Basic Stock Recipe: Leftover vegetables and other scraps that can save you some money

Alternate title: Stock so rich it can buy you, your friends, and that club.

It’s rare that I use up all of the ingredients that I buy whenever I cook at home. More often than not, I would end up with half an onion or a few sticks of celery left over from the recipe. Luckily, these vegetable scraps and any other bones or shells would actually make a delicious stock that you can keep in your freezer for future use!

shrimp-stock-1
Some leftover vegetables I found lying around. These three are the main vegetables I put whenever I make a vegetable stock.

Note: For this batch of stock, I used the prawn shells from last week’s gambas for a flavorful shrimp stock.

Ingredients

  • Quartered white onions
  • Celery cut into half an inch pieces
  • Carrots cut into half an inch pieces
  • Shrimp shells or other bones you might have lying around (Optional)
shrimp-stock-2
If you follow me on Instagram or on Facebook, you know I kinda went crazy with prawns/gambas last week. Cooking up that much prawns means only one thing: Shrimp stock! Make sure to always keep these if you’re using peeled shrimps/prawns.

Procedure

  1. Bring a stockpot up to medium heat. Add a little bit of oil once the pot is hot.
  2. Put in your onions, celery, and carrots. Make sure you have all of your vegetables on an even layer at the bottom of the pot.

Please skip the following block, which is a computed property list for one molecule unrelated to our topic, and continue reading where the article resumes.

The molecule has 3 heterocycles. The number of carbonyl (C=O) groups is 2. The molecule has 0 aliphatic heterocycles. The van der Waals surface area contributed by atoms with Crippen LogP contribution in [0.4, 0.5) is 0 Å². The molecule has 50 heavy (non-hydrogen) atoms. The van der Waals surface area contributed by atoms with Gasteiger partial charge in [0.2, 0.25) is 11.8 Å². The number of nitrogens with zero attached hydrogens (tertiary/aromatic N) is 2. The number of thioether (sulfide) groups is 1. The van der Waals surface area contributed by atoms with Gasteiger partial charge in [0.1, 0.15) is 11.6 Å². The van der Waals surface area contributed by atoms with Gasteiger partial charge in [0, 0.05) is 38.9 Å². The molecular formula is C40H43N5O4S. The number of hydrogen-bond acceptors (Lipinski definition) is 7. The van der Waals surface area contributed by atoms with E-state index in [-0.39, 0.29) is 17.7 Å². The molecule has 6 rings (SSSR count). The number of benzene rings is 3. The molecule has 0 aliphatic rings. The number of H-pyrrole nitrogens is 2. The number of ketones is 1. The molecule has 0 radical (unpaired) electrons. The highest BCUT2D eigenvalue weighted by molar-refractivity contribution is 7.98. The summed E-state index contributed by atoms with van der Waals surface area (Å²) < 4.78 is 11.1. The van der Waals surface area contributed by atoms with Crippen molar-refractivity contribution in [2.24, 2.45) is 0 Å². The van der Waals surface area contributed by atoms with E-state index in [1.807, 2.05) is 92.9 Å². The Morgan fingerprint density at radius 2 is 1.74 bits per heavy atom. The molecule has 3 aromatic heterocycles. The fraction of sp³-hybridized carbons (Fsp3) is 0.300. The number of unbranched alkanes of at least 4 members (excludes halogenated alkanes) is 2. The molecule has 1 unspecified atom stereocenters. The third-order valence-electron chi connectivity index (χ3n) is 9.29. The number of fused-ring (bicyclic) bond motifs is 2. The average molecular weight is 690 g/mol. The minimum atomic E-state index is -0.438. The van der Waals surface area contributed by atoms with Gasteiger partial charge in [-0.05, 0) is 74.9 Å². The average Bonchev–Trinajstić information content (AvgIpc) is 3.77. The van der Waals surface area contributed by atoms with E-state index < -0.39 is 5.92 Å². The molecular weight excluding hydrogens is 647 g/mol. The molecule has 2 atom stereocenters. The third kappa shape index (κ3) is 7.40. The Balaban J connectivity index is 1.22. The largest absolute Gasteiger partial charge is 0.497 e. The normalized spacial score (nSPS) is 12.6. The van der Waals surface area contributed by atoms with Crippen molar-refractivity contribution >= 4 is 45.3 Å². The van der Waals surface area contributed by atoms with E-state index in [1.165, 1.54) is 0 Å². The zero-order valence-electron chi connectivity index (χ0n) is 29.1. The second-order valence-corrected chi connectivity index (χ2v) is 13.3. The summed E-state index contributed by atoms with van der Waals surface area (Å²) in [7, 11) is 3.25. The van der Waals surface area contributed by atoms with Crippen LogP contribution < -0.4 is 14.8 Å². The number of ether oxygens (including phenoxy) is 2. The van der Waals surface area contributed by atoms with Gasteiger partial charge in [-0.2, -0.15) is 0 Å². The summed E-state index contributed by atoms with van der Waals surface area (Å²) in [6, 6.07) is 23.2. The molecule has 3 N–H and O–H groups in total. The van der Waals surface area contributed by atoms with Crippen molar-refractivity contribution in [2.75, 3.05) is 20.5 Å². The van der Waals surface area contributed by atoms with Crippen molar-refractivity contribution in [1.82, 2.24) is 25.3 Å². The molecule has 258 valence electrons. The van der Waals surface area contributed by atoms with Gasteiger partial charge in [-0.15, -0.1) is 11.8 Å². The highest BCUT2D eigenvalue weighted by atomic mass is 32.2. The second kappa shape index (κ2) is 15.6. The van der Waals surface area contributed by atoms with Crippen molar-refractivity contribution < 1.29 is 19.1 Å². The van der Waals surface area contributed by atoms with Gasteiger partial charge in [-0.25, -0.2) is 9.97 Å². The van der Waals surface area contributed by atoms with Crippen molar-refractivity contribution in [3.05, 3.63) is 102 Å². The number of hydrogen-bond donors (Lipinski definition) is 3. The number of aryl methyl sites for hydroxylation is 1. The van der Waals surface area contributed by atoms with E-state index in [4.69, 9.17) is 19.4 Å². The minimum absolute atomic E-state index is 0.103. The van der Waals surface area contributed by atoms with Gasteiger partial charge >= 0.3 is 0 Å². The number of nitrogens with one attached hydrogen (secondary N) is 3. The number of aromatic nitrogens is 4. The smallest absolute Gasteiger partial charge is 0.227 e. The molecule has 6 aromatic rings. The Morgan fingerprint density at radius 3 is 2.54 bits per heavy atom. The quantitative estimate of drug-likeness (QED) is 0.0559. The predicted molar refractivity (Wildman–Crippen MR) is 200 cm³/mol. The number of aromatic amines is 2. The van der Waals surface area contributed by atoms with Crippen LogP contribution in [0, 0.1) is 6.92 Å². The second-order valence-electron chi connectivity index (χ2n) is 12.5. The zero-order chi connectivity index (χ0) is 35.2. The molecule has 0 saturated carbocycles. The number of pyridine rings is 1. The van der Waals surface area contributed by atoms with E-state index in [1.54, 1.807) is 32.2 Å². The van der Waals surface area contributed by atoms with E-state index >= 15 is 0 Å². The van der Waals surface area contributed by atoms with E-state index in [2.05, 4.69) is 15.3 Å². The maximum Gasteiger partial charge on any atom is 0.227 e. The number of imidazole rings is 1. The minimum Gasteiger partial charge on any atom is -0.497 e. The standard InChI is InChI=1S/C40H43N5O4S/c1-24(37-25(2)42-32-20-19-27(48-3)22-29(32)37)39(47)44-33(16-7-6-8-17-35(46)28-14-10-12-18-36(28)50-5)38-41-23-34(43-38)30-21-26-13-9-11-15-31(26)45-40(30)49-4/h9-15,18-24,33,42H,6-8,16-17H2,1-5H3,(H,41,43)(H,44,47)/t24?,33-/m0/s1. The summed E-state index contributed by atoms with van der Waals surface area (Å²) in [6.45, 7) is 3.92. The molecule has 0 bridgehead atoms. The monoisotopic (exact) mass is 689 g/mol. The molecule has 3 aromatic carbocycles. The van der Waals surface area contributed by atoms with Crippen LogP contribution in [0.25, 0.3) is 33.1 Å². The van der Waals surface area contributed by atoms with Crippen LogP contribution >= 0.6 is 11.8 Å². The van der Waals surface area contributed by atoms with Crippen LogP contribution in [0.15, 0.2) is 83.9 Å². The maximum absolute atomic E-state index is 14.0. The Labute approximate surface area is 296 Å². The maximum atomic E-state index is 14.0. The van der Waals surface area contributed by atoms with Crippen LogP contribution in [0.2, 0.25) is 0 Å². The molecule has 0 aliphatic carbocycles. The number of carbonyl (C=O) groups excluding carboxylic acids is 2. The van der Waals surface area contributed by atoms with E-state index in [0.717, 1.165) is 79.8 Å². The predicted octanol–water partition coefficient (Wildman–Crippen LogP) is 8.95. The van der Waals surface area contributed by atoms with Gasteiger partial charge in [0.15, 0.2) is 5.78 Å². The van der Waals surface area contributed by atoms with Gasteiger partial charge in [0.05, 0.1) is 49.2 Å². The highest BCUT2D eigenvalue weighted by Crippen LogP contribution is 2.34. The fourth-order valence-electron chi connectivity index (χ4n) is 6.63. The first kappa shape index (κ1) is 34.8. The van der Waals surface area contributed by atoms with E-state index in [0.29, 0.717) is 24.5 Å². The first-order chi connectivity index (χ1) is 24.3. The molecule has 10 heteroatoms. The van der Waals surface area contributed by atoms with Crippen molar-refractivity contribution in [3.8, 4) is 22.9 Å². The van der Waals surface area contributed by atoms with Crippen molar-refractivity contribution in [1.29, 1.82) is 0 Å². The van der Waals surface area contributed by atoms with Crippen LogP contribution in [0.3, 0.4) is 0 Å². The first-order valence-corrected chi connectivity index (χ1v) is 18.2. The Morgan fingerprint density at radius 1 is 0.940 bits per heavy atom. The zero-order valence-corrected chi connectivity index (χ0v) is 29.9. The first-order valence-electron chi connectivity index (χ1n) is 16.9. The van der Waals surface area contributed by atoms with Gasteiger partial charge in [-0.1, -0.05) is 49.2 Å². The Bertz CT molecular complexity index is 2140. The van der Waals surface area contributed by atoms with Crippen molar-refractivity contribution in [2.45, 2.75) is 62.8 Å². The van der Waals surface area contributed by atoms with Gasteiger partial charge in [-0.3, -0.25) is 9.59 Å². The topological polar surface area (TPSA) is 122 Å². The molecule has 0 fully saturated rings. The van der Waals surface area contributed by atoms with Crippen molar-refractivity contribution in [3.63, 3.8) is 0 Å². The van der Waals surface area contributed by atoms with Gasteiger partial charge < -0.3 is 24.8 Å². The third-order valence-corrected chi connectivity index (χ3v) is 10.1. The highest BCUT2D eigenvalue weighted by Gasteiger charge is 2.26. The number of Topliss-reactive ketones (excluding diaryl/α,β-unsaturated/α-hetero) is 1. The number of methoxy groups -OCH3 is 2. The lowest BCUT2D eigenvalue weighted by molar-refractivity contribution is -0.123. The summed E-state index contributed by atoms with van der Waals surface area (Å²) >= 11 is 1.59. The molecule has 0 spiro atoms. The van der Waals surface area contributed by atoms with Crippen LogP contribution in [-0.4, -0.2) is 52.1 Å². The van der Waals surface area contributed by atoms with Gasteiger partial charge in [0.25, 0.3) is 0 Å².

3. Leave the vegetables in the pot, mixing occasionally to make sure that they don’t burn. We want to just caramelize them lightly.

    shrimp-stock-3
    Here some of the onions have already started forming a nice, brown crust. Caramelization is flavor!


  4. If you have some shrimp shells or bones, add them in to brown after the vegetables have caramelized.

    shrimp-stock-4
    The bottom shells have started to get some color. I waited a bit for everyone to go orange before adding my water.


  5. Once the shrimp shells or bones get a good color on them, add just enough water to cover all of the ingredients and bring all of this to a boil.
  6. Once the water boils, throw this first boiling out and replace it with new water. (I find that this leads to a cleaner stock and makes for less skimming once you get start doing the main boil.)

    shrimp-stock-5
    I’ve already tossed out the first water I added. If I hadn’t done this, I would have had quite a bit of gunk floating around in the water from the shrimp shells/heads.


  7. Leave this on the stove for at least an hour. I would suggest leaving it on for as long as you can to really get all the flavor out of the ingredients.

    shrimp-stock-6
    Over four hours in at 7:45 and it is looking good!

    shrimp-stock-7
    Almost an hour and a half more on a low simmer and the lid on, the stock had reduced. Less water should mean a tastier, richer stock. Time check: 9:20.
  8. When done, let it cool a bit then strain the stock into containers to keep in the freezer.

    shrimp-stock-8
    The stock and all that remained from the ingredients before I transferred them to a container and store it in the freezer.

There you have it! This is what I usually do whenever I make risottos or pastas to help me get even more flavor into the final product. It’s a great way to use up any extra vegetables you have lying around in your refrigerator and makes for an extremely convenient way to get tastier dishes. Happy boiling!

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